This article is from the Journal of the American Medical Association and is an excellent overview of post-op thyroglobulin monitoring
JAMA Patient Page
March 26, 2019Thyroglobulin for Monitoring for Thyroid Cancer Recurrence
Alan N. Peiris, MD, PhD, FRCP(Lond)1,2; Dillon Medlock, BS2; Meredith Gavin, BS2
Author Affiliations Article Information
JAMA. 2019;321(12):1228. doi:10.1001/jama.2019.0803
Some thyroid cancers can come back after removal, so monitoring for recurrence is important.
The thyroid gland is located in the lower front part of the neck above the breastbone and regulates metabolism through production of thyroid hormones (T3 and T4). Thyroid cancer is a malignant tumor of the thyroid gland. Papillary and follicular thyroid cancers are the most common types, and are known as differentiated thyroid cancers because they process iodine similarly to normal thyroid tissue. Surgery is the initial treatment for papillary or follicular thyroid cancers.
After initial treatment, long-term monitoring is needed to check for recurrence of the cancer. This is done by repeat ultrasound examinations of the neck, radioactive scanning, and measuring thyroglobulin levels in the blood.
Thyroglobulin is a protein made by the follicular cells of the thyroid gland. It is used by the thyroid gland to produce T3 and T4. The normal value for thyroglobulin is 3 to 40 nanograms per milliliter in a healthy patient. If a patient’s thyroglobulin level is found to be increasing after all of the thyroid gland has been removed, the patient may have a recurrence of a differentiated thyroid cancer. Very high levels of thyroglobulin may suggest metastatic or recurrent disease. About one-fourth of patients who have thyroid cancer have antibodies to thyroglobulin. Antibodies should be checked along with thyroglobulin because if they are present, they could interfere with measurement of thyroglobulin. Thyroglobulin levels after a lobectomy (removal of half of the thyroid gland) should correlate with the size of the thyroid gland remaining after surgery. Falsely high values of thyroglobulin can occur after a partial thyroidectomy because the remaining thyroid gland can increase in size. Following thyroid gland removal, radioactive iodine ablation (destruction) of residual thyroid tissue maybe done to reduce chance of recurrence and to make monitoring of thyroglobulin more reliable.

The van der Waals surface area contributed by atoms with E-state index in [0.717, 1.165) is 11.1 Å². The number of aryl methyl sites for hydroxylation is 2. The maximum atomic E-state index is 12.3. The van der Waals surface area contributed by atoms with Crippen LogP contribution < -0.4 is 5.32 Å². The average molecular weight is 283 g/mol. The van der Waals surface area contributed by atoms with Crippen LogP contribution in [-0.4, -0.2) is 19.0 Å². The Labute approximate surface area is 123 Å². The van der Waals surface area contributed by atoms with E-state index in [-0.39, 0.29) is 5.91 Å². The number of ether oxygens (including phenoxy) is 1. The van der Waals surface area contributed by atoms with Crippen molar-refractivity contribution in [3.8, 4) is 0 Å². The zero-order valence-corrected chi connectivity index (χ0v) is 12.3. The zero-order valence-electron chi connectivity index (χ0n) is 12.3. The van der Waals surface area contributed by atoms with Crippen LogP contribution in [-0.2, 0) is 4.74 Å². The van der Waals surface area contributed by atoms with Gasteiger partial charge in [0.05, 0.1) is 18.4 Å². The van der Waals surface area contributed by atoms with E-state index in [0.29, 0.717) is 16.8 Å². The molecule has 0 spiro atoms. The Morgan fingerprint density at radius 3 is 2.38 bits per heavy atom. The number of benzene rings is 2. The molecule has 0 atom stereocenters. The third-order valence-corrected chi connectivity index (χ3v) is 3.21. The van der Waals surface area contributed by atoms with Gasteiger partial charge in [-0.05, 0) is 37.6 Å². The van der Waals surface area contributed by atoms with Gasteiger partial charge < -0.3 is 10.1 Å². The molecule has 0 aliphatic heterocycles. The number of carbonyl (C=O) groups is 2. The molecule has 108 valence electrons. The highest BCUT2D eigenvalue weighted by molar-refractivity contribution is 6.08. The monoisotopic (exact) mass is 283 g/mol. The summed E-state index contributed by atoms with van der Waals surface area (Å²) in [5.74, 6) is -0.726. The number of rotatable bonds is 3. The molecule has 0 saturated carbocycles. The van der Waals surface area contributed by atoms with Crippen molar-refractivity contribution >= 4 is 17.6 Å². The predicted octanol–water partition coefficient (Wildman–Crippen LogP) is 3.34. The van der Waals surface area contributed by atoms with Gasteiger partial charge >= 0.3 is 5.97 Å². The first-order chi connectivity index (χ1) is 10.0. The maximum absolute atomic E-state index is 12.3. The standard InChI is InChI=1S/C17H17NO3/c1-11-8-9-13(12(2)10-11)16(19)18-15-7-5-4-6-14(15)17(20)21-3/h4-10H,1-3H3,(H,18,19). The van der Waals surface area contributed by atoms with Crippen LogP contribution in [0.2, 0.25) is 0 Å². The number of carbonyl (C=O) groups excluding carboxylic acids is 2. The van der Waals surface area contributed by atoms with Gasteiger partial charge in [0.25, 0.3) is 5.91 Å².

How Is Thyroglobulin Measured?
Thyroglobulin is measured using enzyme-linked immunosorbent assay (ELISA). The accuracy of the test depends on how strong the binding is between thyroglobulin and the antibody used. If a thyroglobulin value seems abnormal, the ELISA test should be done again to ensure the results are accurate. There are other tests for thyroglobulin; the results of tests depend on which type of test was done. When comparing test results, it is important that tests were the same type and done in the same laboratory.
Thyroglobulin levels should be measured every 3 to 6 months for 2 years after thyroidectomy and every 6 to 12 months after that. Depending on an individual patient’s circumstances, the amount of testing may differ. If thyroglobulin levels are increasing, the cancer may have returned. When a thyroglobulin level is increased, testing should be done more frequently. When levels are decreasing, the cancer is probably receding. When there is a cancer recurrence, thyroglobulin levels can be suppressed at the same time that levels of thyroglobulin antibodies increase.
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Conflict of Interest Disclosures: None reported.
Sources: American Thyroid Association
Holsinger FC, Ramaswamy U, Cabanillas ME, et al. Measuring the extent of total thyroidectomy for differentiated thyroid carcinoma using radioactive iodine imaging. JAMA Otolaryngol Head Neck Surg. 2014;140(5):410-415. doi:10.1001/jamaoto.2014.264